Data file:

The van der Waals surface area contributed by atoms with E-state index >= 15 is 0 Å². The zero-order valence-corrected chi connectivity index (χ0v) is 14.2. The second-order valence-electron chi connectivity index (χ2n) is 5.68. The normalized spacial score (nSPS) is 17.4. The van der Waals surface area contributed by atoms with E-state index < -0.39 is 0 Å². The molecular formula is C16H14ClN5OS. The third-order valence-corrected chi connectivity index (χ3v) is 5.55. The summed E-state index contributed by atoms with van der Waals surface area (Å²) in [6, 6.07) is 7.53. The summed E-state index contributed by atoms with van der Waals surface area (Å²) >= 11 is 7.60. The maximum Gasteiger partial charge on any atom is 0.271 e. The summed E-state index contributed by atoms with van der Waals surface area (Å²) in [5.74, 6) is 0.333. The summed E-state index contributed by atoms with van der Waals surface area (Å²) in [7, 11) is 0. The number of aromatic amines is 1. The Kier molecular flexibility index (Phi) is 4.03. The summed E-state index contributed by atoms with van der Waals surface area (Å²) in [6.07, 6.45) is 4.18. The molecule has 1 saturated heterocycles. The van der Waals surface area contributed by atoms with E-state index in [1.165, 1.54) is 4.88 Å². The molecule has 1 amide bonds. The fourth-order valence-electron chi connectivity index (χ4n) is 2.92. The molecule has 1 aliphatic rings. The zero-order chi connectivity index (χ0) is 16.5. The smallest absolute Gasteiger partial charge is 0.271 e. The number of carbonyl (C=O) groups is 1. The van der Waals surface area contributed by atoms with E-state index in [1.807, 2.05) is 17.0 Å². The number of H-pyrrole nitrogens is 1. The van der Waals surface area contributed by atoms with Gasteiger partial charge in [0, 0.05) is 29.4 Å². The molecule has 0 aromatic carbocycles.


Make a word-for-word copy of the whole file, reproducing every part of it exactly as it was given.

The van der Waals surface area contributed by atoms with E-state index >= 15 is 0 Å². The zero-order valence-corrected chi connectivity index (χ0v) is 14.2. The second-order valence-electron chi connectivity index (χ2n) is 5.68. The normalized spacial score (nSPS) is 17.4. The van der Waals surface area contributed by atoms with E-state index < -0.39 is 0 Å². The molecular formula is C16H14ClN5OS. The third-order valence-corrected chi connectivity index (χ3v) is 5.55. The summed E-state index contributed by atoms with van der Waals surface area (Å²) in [6, 6.07) is 7.53. The summed E-state index contributed by atoms with van der Waals surface area (Å²) >= 11 is 7.60. The maximum Gasteiger partial charge on any atom is 0.271 e. The summed E-state index contributed by atoms with van der Waals surface area (Å²) in [5.74, 6) is 0.333. The summed E-state index contributed by atoms with van der Waals surface area (Å²) in [7, 11) is 0. The number of aromatic amines is 1. The Kier molecular flexibility index (Phi) is 4.03. The summed E-state index contributed by atoms with van der Waals surface area (Å²) in [6.07, 6.45) is 4.18. The molecule has 1 saturated heterocycles. The van der Waals surface area contributed by atoms with E-state index in [1.165, 1.54) is 4.88 Å². The molecule has 1 amide bonds. The fourth-order valence-electron chi connectivity index (χ4n) is 2.92. The molecule has 1 aliphatic rings. The zero-order chi connectivity index (χ0) is 16.5. The smallest absolute Gasteiger partial charge is 0.271 e. The number of carbonyl (C=O) groups is 1. The van der Waals surface area contributed by atoms with E-state index in [1.807, 2.05) is 17.0 Å². The number of H-pyrrole nitrogens is 1. The van der Waals surface area contributed by atoms with Gasteiger partial charge in [0, 0.05) is 29.4 Å². The molecule has 0 aromatic carbocycles.